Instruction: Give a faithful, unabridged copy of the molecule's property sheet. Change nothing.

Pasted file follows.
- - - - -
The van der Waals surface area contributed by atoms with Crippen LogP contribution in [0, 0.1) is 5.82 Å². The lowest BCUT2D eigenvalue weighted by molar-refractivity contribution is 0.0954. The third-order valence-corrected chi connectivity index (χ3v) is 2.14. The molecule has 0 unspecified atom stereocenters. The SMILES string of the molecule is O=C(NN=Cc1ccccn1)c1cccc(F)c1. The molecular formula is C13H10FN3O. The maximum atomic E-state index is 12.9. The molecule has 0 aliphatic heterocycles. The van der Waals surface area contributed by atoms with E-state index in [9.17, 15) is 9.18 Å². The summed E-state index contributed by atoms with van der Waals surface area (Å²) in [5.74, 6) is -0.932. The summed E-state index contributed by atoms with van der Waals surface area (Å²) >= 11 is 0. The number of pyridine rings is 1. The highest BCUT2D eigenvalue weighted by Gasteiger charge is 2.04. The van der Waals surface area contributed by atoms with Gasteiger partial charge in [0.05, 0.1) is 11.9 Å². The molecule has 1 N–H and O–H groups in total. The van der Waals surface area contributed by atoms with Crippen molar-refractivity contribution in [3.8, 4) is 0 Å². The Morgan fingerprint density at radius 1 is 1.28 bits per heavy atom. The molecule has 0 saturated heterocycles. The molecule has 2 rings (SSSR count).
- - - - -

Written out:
The van der Waals surface area contributed by atoms with Crippen LogP contribution in [0, 0.1) is 5.82 Å². The lowest BCUT2D eigenvalue weighted by molar-refractivity contribution is 0.0954. The third-order valence-corrected chi connectivity index (χ3v) is 2.14. The molecule has 0 unspecified atom stereocenters. The SMILES string of the molecule is O=C(NN=Cc1ccccn1)c1cccc(F)c1. The molecular formula is C13H10FN3O. The maximum atomic E-state index is 12.9. The molecule has 0 aliphatic heterocycles. The van der Waals surface area contributed by atoms with E-state index in [9.17, 15) is 9.18 Å². The summed E-state index contributed by atoms with van der Waals surface area (Å²) in [5.74, 6) is -0.932. The summed E-state index contributed by atoms with van der Waals surface area (Å²) >= 11 is 0. The number of pyridine rings is 1. The highest BCUT2D eigenvalue weighted by Gasteiger charge is 2.04. The van der Waals surface area contributed by atoms with Gasteiger partial charge in [0.05, 0.1) is 11.9 Å². The molecule has 1 N–H and O–H groups in total. The van der Waals surface area contributed by atoms with Crippen molar-refractivity contribution in [3.8, 4) is 0 Å². The Morgan fingerprint density at radius 1 is 1.28 bits per heavy atom. The molecule has 0 saturated heterocycles. The molecule has 2 rings (SSSR count).